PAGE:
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an economic system based on the idea that different people or organizations share the creation and use of resources
'When David McGaw … needs a cab, he taps in his location on a smartphone app and waits for another citizen, albeit one owning a car, to collect him. A frightening prospect, you say? But the sharing economy is taking off, spawning companies for those willing to lend and borrow everything from mattresses to power tools.'The Guardian 24th January 2014
The idea of sharing resources with our friends and family, whether it's a car, DIY skills, or a box of chocolates, is common practice for any sensible and morally grounded person. However, in an economic system now described as the sharing economy, the concept of sharing has moved from a social activity to a profitable business model.
the winning idea of the sharing economy is that it allows consumers to access goods and services when they need them and gives others the opportunity to offer goods and services whenever convenient or desirable for them
The expression sharing economy describes a type of business activity based on the idea that assets, whether human or physical, can be successfully pooled and utilized by a number of parties. In the sharing economy, different people or organizations cooperate with one another to share the creation, distribution and consumption of goods and services.
A prominent example of the sharing economy in action is the San-Francisco-based firm AirBnB, an online service which provides a platform for people looking for overnight accommodation in a particular location to link up with individuals wanting to rent out rooms in their homes. As an alternative to a conventional hotel or bed and breakfast business, this has proved incredibly popular, successfully matching up thousands of people on a daily basis with rooms offered in as many as 30,000 locations across the world.
This is just one example but there are many others, from cars to dog-walking, parking spaces to musical instruments, storage units to garden tools. The winning idea of the sharing economy is that it allows consumers to access goods and services when they need them and gives others the opportunity to offer goods and services whenever convenient or desirable for them. This is all made possible via the freedoms afforded by online technology, which reduce transaction costs and make it cheaper than ever to advertise and share assets.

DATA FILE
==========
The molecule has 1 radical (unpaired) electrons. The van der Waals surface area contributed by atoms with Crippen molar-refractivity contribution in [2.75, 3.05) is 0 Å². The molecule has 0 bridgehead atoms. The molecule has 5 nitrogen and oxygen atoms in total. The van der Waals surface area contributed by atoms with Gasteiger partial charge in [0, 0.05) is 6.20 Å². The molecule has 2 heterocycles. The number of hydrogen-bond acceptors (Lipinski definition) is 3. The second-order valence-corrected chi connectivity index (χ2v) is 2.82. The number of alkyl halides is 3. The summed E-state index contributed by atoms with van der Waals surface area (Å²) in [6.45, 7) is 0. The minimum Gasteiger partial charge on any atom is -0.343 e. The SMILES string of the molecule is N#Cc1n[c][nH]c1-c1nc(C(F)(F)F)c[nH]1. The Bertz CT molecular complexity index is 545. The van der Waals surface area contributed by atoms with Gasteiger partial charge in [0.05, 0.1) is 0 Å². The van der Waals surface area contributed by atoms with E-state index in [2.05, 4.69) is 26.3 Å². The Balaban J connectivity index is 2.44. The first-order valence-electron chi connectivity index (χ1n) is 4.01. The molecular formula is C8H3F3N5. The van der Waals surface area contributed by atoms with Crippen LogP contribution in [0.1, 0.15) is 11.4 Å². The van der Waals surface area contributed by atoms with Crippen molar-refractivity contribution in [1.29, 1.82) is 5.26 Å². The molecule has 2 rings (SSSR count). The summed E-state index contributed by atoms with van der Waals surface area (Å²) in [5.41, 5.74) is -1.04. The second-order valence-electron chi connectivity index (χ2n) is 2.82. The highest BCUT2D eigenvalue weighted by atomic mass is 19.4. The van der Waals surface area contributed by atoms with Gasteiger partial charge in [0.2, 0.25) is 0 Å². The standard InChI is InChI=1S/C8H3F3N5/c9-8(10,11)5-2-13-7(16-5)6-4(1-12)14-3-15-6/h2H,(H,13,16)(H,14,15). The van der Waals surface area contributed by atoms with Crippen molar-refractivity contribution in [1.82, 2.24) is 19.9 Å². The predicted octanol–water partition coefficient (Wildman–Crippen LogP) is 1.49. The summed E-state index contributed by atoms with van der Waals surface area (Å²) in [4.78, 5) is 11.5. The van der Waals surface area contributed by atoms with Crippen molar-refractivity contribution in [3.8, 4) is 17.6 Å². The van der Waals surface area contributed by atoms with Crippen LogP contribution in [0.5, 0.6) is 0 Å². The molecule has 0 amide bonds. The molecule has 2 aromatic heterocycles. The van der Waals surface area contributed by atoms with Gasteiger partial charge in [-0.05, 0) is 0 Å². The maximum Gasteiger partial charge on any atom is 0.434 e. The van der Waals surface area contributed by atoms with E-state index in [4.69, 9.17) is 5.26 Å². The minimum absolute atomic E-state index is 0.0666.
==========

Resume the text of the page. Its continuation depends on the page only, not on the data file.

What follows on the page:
This fundamental ethos of cooperation and accessibility has spawned the alternative terms access economy or collaborative economy to describe the same phenomenon. The expression the mesh (from the verbal sense of mesh as 'work well together') is also sometimes used.
Since such transactions typically occur between individuals rather than larger organizations, they are often described as peer-to-peer (sometimes abbreviated to P2P) transactions, with corresponding expressions peer-to-peer business/network/rental, etc.
The expression sharing economy first emerged around 2005, when new business structures began to appear as the potential to harness social networking and related technologies was recognized. The concept is also considered by some to be ethically motivated, connected with a growing awareness of the need to balance the world's finite resources against global population growth. An inspiration is said to be the Tragedy of the Commons, an economic principle which states that when individuals act purely in their own interest, if demand outweighs supply then available resources become so severely depleted that there's a detrimental effect on everyone.
Like many such innovations, however, it seems that the sharing economy is inevitably beginning to lose its 'innocence'. Just as online selling platforms like eBay™ are often dominated by professional sellers, enterprising purveyors of the sharing economy are working out how to maximize their returns, such as by buying items solely to rent them out to others. Such individuals are now sometimes described as micro-entrepreneurs.
Read last week's BuzzWord article. Anecdata.
This article was first published on 11th March 2014.
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